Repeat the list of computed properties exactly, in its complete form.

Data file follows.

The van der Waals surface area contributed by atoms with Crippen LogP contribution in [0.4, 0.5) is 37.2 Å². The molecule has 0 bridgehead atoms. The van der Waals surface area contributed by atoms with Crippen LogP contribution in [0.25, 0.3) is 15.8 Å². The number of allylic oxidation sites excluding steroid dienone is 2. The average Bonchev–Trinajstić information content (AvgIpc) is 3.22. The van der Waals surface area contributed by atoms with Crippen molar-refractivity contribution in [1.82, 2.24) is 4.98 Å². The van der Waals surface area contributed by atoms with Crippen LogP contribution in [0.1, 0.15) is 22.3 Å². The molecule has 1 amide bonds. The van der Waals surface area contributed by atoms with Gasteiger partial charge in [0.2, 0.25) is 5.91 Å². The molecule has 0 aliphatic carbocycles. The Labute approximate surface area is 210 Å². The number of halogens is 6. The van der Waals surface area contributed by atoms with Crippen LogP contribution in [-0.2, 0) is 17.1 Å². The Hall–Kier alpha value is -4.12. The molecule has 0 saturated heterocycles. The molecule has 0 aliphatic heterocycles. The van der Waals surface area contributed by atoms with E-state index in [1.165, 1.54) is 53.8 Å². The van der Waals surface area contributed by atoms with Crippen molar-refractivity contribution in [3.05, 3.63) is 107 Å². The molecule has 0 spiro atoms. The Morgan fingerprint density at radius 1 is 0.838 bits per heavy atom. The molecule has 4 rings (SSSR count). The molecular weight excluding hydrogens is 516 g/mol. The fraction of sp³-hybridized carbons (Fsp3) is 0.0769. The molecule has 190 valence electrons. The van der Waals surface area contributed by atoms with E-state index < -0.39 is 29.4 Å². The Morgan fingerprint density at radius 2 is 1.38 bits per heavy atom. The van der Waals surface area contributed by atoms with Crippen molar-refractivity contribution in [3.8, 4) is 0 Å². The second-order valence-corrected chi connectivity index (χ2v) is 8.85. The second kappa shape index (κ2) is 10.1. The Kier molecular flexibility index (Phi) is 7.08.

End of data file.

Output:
The van der Waals surface area contributed by atoms with Crippen LogP contribution in [0.4, 0.5) is 37.2 Å². The molecule has 0 bridgehead atoms. The van der Waals surface area contributed by atoms with Crippen LogP contribution in [0.25, 0.3) is 15.8 Å². The number of allylic oxidation sites excluding steroid dienone is 2. The average Bonchev–Trinajstić information content (AvgIpc) is 3.22. The van der Waals surface area contributed by atoms with Crippen molar-refractivity contribution in [1.82, 2.24) is 4.98 Å². The van der Waals surface area contributed by atoms with Crippen LogP contribution in [0.1, 0.15) is 22.3 Å². The molecule has 1 amide bonds. The van der Waals surface area contributed by atoms with Gasteiger partial charge in [0.2, 0.25) is 5.91 Å². The molecule has 0 aliphatic carbocycles. The Labute approximate surface area is 210 Å². The number of halogens is 6. The van der Waals surface area contributed by atoms with Crippen LogP contribution in [-0.2, 0) is 17.1 Å². The Hall–Kier alpha value is -4.12. The molecule has 0 saturated heterocycles. The molecule has 0 aliphatic heterocycles. The van der Waals surface area contributed by atoms with E-state index in [1.165, 1.54) is 53.8 Å². The van der Waals surface area contributed by atoms with Crippen molar-refractivity contribution in [3.05, 3.63) is 107 Å². The molecule has 0 spiro atoms. The Morgan fingerprint density at radius 1 is 0.838 bits per heavy atom. The molecule has 4 rings (SSSR count). The molecular weight excluding hydrogens is 516 g/mol. The fraction of sp³-hybridized carbons (Fsp3) is 0.0769. The molecule has 190 valence electrons. The van der Waals surface area contributed by atoms with E-state index < -0.39 is 29.4 Å². The Morgan fingerprint density at radius 2 is 1.38 bits per heavy atom. The van der Waals surface area contributed by atoms with Crippen molar-refractivity contribution in [3.8, 4) is 0 Å². The second-order valence-corrected chi connectivity index (χ2v) is 8.85. The second kappa shape index (κ2) is 10.1. The Kier molecular flexibility index (Phi) is 7.08.